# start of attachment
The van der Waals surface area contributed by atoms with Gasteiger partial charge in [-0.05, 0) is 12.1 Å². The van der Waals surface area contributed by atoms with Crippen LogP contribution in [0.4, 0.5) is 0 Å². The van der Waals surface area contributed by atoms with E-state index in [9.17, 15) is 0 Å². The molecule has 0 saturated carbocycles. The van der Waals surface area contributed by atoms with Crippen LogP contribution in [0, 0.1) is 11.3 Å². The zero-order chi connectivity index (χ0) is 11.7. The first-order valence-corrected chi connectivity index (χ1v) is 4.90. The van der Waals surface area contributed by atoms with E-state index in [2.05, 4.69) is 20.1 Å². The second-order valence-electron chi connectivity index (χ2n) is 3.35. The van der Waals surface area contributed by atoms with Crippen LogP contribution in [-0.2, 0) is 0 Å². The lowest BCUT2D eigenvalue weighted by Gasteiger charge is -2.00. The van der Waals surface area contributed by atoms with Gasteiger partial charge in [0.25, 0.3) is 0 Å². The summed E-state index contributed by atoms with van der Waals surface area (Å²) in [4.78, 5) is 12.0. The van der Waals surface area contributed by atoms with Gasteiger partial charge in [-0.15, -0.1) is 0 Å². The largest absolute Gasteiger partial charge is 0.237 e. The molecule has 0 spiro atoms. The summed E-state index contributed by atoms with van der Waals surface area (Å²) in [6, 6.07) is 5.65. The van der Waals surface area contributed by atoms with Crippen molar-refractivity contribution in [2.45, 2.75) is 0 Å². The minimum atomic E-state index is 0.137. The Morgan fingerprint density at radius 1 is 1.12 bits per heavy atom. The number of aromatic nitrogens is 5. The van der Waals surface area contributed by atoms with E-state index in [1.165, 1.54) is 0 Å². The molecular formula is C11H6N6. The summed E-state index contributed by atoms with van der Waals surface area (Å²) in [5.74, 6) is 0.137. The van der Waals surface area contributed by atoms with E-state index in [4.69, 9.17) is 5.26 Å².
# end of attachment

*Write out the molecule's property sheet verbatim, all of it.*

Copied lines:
The van der Waals surface area contributed by atoms with Gasteiger partial charge in [-0.05, 0) is 12.1 Å². The van der Waals surface area contributed by atoms with Crippen LogP contribution in [0.4, 0.5) is 0 Å². The van der Waals surface area contributed by atoms with E-state index in [9.17, 15) is 0 Å². The molecule has 0 saturated carbocycles. The van der Waals surface area contributed by atoms with Crippen LogP contribution in [0, 0.1) is 11.3 Å². The zero-order chi connectivity index (χ0) is 11.7. The first-order valence-corrected chi connectivity index (χ1v) is 4.90. The van der Waals surface area contributed by atoms with E-state index in [2.05, 4.69) is 20.1 Å². The second-order valence-electron chi connectivity index (χ2n) is 3.35. The van der Waals surface area contributed by atoms with Crippen LogP contribution in [-0.2, 0) is 0 Å². The lowest BCUT2D eigenvalue weighted by Gasteiger charge is -2.00. The van der Waals surface area contributed by atoms with Gasteiger partial charge in [0.25, 0.3) is 0 Å². The summed E-state index contributed by atoms with van der Waals surface area (Å²) in [4.78, 5) is 12.0. The van der Waals surface area contributed by atoms with Gasteiger partial charge in [-0.15, -0.1) is 0 Å². The largest absolute Gasteiger partial charge is 0.237 e. The molecule has 0 spiro atoms. The summed E-state index contributed by atoms with van der Waals surface area (Å²) in [6, 6.07) is 5.65. The van der Waals surface area contributed by atoms with Crippen molar-refractivity contribution in [2.45, 2.75) is 0 Å². The minimum atomic E-state index is 0.137. The Morgan fingerprint density at radius 1 is 1.12 bits per heavy atom. The number of aromatic nitrogens is 5. The van der Waals surface area contributed by atoms with E-state index in [1.165, 1.54) is 0 Å². The molecular formula is C11H6N6. The summed E-state index contributed by atoms with van der Waals surface area (Å²) in [5.74, 6) is 0.137. The van der Waals surface area contributed by atoms with E-state index in [4.69, 9.17) is 5.26 Å².